If you were to ask me which skill I’ve developed in the past five years that has been the most beneficial to my daily life, I’d likely interrupt you.
“What would is the most useful skill you’ve developed in the past five—”
“—meditation. Definitely meditation.”
And it’s true. Mindfulness meditation, more than any other technique, coping mechanism, or practice has helped me manage the fidget spinner in my mind. As someone diagnosed with Attention Deficit Hyperactivity Disorder and treated (aka heavily medicated with powerful narcotics), I believe that Mindfulness Meditation should be utilized as a treatment for the symptoms of ADHD. Other studies have revealed that Mindfulness Meditation has been proven effective in treating anxiety, heart disease, depression, insomnia, and even reducing the symptoms of irritable bowel syndrome, chronic pain, and psoriasis. Whoa, that’s pretty compelling.
For all of its benefits, there is one aspect of Mindfulness Meditation that I didn’t initially care for—it perpetually reveals just how scattered my focus truly is.
Before I started a regular a Mindfulness Meditation practice, I was comfortably oblivious to my mind’s erratic nature. While I would grow frustrated when my focus was derailed by a fleeting thought or an external distraction, I just thought I needed to slap myself in the face, sharpen my gaze on the task at hand, and white-knuckle my attention into its proper place. This method was not only exhausting but also ineffective.
My first couple of moments of Mindfulness Meditation revealed what the heck was happening in my mind. I would sit silently, attempting to aim my focus at the raw sensation of my breath entering and exiting my nostrils. As my attention arrived at the present moment alone, a pleasant coziness settled into my mind and body. I was surprised by how delightful this sensation of absolute presentness could feel. Just as I started to think about how pleasant the feeling was, WHAM!!—like a 1960’s Batman jab, a random thought delivered a gut-punch to my serenity. Before I knew it, more thoughts began to roll in like aggressive waves at the beach. Soon, I was stuck in a mental riptide.
- “DID I TAKE THE TRASH CAN TO THE CURB?”
- “MY CAR NEEDS GAS. I MEAN, I GUESS I COULD GO TO THE STORE, BUT NOT MY PARENTS’ HOUSE IN…”
- “THESE PANTS FIT ME A LITTLE BIT FUNNY. BUT RETURNING THEM WOULD MEAN…”
- “DO I GET ON MY BOSS’ NERVES, BUT THEY’RE TOO NICE TO TELL ME? I MEAN, THAT ‘LOL’ WAS DEFINITELY NOT GENUINE…”
These thoughts are completely normal for any meditator to experience—even among the most experienced in the world. Actually, one of the most critical exercises in Mindfulness Meditation is becoming “mindful” of these thoughts as their own entities without allowing them to hijack your focus.
Some meditation teachers instruct their students to treat their thoughts like leaves floating on a stream, letting them float on by without judgment. Others will say to observe them like clouds in the sky, watching them come and go.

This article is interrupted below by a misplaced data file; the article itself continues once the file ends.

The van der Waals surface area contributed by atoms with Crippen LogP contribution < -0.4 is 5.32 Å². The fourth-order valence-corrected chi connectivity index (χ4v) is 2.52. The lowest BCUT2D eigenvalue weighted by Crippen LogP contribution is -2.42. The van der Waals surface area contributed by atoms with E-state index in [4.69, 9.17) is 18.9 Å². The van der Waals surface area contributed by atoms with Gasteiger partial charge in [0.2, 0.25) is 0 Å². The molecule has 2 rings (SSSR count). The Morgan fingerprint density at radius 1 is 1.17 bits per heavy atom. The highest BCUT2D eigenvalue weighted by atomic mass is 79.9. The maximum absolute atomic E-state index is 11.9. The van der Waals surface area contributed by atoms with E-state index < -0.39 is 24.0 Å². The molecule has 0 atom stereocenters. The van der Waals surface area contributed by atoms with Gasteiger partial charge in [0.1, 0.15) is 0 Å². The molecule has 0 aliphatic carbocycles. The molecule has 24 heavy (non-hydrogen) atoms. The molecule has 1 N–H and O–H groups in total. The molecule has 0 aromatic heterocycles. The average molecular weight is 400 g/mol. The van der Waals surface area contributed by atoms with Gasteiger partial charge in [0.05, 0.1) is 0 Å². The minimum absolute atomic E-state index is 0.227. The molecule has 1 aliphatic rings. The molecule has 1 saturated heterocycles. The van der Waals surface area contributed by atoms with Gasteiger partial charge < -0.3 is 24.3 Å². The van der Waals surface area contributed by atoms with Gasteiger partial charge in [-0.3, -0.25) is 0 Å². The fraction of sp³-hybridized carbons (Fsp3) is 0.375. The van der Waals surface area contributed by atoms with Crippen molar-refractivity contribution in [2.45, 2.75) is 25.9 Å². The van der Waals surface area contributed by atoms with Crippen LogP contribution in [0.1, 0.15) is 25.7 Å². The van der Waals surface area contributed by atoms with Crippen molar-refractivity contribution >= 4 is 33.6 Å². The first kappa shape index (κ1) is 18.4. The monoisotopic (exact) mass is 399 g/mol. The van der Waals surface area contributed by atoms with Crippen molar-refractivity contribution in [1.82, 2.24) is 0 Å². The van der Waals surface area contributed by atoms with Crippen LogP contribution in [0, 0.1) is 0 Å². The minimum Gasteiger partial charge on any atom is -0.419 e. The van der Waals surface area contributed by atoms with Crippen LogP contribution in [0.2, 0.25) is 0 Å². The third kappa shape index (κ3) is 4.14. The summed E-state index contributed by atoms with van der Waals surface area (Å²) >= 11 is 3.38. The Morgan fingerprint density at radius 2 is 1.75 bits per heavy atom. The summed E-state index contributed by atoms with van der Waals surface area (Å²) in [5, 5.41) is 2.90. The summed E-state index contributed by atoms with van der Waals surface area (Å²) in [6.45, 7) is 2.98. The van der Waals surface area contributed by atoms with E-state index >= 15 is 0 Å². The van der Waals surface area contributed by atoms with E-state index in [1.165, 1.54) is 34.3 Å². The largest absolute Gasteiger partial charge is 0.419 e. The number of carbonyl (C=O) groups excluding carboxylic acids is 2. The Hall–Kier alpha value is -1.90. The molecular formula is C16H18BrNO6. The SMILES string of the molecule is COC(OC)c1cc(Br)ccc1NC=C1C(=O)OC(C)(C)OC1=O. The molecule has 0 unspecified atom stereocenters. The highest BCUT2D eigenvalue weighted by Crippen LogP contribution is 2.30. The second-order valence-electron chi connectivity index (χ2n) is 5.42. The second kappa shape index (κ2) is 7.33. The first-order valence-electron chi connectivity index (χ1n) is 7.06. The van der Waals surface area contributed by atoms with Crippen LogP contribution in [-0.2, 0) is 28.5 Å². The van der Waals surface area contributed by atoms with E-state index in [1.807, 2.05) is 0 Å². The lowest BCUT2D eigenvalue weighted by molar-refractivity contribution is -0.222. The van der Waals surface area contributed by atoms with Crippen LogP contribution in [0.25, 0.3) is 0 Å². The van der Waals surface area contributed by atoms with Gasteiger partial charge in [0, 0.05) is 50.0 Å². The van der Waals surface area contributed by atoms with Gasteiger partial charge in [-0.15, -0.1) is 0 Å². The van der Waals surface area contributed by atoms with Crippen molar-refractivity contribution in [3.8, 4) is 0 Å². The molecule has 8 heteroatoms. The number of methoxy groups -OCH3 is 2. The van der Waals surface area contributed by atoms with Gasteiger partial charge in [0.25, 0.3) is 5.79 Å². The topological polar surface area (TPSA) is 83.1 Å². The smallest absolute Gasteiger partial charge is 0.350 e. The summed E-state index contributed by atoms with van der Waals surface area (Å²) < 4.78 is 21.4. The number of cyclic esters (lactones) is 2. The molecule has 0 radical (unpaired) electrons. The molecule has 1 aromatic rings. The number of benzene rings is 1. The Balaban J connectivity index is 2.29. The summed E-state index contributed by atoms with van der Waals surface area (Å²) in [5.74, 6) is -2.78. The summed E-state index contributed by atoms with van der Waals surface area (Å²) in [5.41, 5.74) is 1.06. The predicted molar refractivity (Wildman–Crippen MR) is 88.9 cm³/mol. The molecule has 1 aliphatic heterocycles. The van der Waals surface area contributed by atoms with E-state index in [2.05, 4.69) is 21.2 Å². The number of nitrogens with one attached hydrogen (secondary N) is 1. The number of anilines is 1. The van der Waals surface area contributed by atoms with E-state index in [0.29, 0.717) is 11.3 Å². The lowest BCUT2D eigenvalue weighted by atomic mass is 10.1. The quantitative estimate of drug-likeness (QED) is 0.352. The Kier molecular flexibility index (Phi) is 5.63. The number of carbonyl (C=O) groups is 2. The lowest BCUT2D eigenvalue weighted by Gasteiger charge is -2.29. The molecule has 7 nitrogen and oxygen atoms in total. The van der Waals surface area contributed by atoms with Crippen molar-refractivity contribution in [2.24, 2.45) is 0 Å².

I prefer to look at them like clothes on hangers to move to get to the back of my closet. Sure, I can take them off of the rack to observe them, but I don’t need to put them on in order to sort through them to get to the back of my closet. In the same way, practicing the art of not putting on/engaging with my thoughts helps me see them not as reality but as thoughts hanging on my mind’s clothing rack that I can slide through while leaving them on their hangers. Never before had I ever been able to encounter my thoughts without “putting them on.” For someone with ADHD, being able to do this without medication feels like a superpower.
So, what’s the problem? Well, now I realize just how unruly my mind is.
I remember letting my mind wander untethered while I was taking a shower. Though I was able to take a shower on autopilot, my thoughts jumped from my family to work to personal fitness to time management to everything in between. As I stepped out of the shower and toweled off, seeing my reflection in the mirror stomped the brakes on the runaway train of my mind and brought it back into the present. Staring myself down with water dripping from my face into the bathroom sink, I couldn’t help but think, “wow, your mind is still a pinball machine, isn’t it?” At that moment, I felt like a doctor had just handed me a diagnosis—” yep, your mind is still all over the place.”
I’m still not sure what is worse—having a pinball machine for a mind and being gleefully ignorant of it or realizing the mayhem upstairs and being too hard on yourself for it. Then again, thanks to Mindfulness Meditation, I now know that being hard on myself for having such a scattered mind is, itself, a thought that I have taken off its hanger and put on. Realizing that, I can allow myself to take it off and observe it from an objective perspective.
So, if I were armed with a time machine and what I know about mindfulness, would I go back in time and prevent myself from learning about my own mind—thus limiting my own self-judgemental nature? I’ll admit, I didn’t immediately know the answer to this.
Being gleefully ignorant of one’s own shortcomings can be quite lovely—like enjoying a party, completely unaware of the toilet paper stuck to your shoe. However, I believe that I wouldn’t change a thing. I would prefer to understand the nature of my mind so I can work to flex my mental muscles of objective, non-judgemental analysis.
Whether knowing that my mind’s default mode is “scattered” or that I have toilet paper stuck to my shoe, I’d rather know such things so I can pull the toilet paper off of my shoe before I get back to the party.
Related: Enjoy some of my other articles on meditation.